Pending vs. Posted Transactions: What’s the Difference?

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Pending vs. Posted Transactions: What’s the Difference?

When you review your debit and credit statements, you may notice that very recent transactions don’t share the same status as older ones: some appear as “pending” and others show up as “posted.”

Understanding the difference between the two can help you manage how much money you spend using your debit or credit cards.

What Is a Pending Transaction?

Pending means a transaction to withdraw money from or add money to your account has been submitted but isn’t complete.

The pending date may be referred to as a “transaction date,” which is part of a process that includes some back and forth between the place you made the purchase from and the financial institution that manages the credit or debit you made the purchase with.

Why this matters

If you’ve made a purchase with a debit card, you may think you have more money in your account than you do because the full amount of the transaction hasn’t been factored into your available balance.

If you’ve charged a purchase to a credit card, the time it takes to process the transaction could mean you won’t see the charge until later in your billing cycle, or even the next one.

What pending to posted looks like in a debit account

How a pending transaction becomes a posted transaction:

  • Your account balance is $500. You use your debit card to make a purchase of $100.
  • The transaction may feel like it’s over and done, since there’s a receipt that it happened, but it’s not complete: the funds haven’t necessarily been deducted from your account balance immediately.
  • You see a “pending transaction” for $100 on your account. This may reduce your available balance to $400.
  • Once your $100 transaction is approved by your financial institution the $100 is paid to the merchant’s account. This is considered a “cleared” transaction. The pending charge becomes a posted transaction and your actual account balance is reduced to $400.

Pending and Posted Amounts May Be Different

Now that you understand the difference between pending and posted transactions, it’s important to add one more piece to the puzzle. 

There are times when the amount of a pending transaction may differ from the amount that’s posted to your account. 

This is because there are times when merchants may pre-authorize an amount before the transaction’s complete. For example, when you purchase gas, the station might pre-authorize your account for $1. If so, you would only see a $1 pending transaction on your checking account or card. But once your payment clears, the final amount posted would reflect how much money you actually spent on gas.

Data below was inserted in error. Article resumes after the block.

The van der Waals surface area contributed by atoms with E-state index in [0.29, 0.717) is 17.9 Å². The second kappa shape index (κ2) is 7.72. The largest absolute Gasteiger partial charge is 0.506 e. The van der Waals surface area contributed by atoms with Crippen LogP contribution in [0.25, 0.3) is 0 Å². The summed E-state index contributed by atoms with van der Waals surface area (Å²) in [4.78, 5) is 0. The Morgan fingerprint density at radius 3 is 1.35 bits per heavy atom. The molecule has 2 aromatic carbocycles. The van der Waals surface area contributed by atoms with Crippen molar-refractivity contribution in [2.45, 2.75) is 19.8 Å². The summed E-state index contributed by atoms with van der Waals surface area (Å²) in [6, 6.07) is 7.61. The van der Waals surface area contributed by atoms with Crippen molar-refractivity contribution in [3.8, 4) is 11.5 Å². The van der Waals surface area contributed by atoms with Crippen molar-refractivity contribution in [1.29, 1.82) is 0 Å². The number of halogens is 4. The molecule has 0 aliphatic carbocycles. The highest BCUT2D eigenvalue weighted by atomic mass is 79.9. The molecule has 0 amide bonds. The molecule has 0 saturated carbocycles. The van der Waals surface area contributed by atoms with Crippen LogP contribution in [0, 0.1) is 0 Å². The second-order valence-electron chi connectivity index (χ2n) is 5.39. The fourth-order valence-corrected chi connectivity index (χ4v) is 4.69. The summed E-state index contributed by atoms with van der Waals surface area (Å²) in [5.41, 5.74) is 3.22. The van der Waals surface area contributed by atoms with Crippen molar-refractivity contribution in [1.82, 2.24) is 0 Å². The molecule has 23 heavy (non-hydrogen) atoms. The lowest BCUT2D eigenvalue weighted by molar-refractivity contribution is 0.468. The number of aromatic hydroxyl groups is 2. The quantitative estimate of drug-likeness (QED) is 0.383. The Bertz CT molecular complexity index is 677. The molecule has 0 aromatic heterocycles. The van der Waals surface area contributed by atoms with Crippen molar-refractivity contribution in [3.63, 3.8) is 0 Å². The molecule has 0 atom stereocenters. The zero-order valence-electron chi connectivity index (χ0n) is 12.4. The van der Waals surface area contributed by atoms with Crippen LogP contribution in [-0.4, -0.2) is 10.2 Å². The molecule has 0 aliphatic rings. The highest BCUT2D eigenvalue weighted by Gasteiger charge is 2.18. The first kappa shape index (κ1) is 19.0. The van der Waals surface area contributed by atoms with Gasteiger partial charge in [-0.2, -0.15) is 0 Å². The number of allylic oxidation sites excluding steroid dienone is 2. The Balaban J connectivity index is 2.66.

This same thing can happen if you add a tip at a restaurant; the pending transaction will usually show the pre-tip total, while the posted transaction will reflect the bill plus the tip you added.

Why tracking pending and posting matters

Knowing what’s pending and what’s posted can help you keep track of your finances, and possibly help you avoid over-drafting an account or maxing out a credit card.

Keeping paper receipts may help (particularly if you suspect that a posted transaction may differ from a pending transaction amount) but that’s just one strategy: apps and spreadsheets may also help, as can your phone – you can snap a photo of your receipts.

This record-keeping can also be helpful if you have to a dispute a merchant charge for an amount more than what you authorized – you literally have the receipts to prove your point.

This article is for informational purposes only and is not a substitute for individualized professional advice. Individuals should consult their own tax advisor for matters specific to their own taxes and nothing communicated to you herein should be considered tax advice. This article was prepared by and approved by Marcus by Goldman Sachs, but does not reflect the institutional opinions of Goldman Sachs Bank USA, Goldman Sachs Group, Inc. or any of their affiliates, subsidiaries or division. Goldman Sachs Bank USA does not provide any financial, economic, legal, accounting, tax or other recommendation in this article. Information and opinions expressed in this article are as of the date of this material only and subject to change without notice.  Information contained in this article does not constitute the provision of investment advice by Goldman Sachs Bank USA or any its affiliates. Neither Goldman Sachs Bank USA nor any of its affiliates makes any representations or warranties, express or implied, as to the accuracy or completeness of the statements or any information contained in this document and any liability therefore is expressly disclaimed.